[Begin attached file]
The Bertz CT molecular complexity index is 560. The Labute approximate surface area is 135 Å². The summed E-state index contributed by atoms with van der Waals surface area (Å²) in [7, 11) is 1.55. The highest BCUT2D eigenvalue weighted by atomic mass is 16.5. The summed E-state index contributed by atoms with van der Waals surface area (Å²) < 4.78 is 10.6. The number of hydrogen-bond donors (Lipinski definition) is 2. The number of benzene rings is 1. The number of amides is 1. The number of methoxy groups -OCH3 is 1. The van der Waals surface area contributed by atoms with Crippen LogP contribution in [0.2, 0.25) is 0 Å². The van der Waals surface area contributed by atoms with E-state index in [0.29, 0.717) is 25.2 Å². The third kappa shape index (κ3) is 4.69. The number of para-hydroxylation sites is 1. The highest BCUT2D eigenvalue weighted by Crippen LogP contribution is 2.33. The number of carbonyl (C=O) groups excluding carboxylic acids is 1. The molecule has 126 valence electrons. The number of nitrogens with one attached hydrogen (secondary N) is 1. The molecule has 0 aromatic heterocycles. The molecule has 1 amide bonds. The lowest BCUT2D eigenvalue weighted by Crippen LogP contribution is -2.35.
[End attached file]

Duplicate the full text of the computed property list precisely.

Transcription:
The Bertz CT molecular complexity index is 560. The Labute approximate surface area is 135 Å². The summed E-state index contributed by atoms with van der Waals surface area (Å²) in [7, 11) is 1.55. The highest BCUT2D eigenvalue weighted by atomic mass is 16.5. The summed E-state index contributed by atoms with van der Waals surface area (Å²) < 4.78 is 10.6. The number of hydrogen-bond donors (Lipinski definition) is 2. The number of benzene rings is 1. The number of amides is 1. The number of methoxy groups -OCH3 is 1. The van der Waals surface area contributed by atoms with Crippen LogP contribution in [0.2, 0.25) is 0 Å². The van der Waals surface area contributed by atoms with E-state index in [0.29, 0.717) is 25.2 Å². The third kappa shape index (κ3) is 4.69. The number of para-hydroxylation sites is 1. The highest BCUT2D eigenvalue weighted by Crippen LogP contribution is 2.33. The number of carbonyl (C=O) groups excluding carboxylic acids is 1. The molecule has 126 valence electrons. The number of nitrogens with one attached hydrogen (secondary N) is 1. The molecule has 0 aromatic heterocycles. The molecule has 1 amide bonds. The lowest BCUT2D eigenvalue weighted by Crippen LogP contribution is -2.35.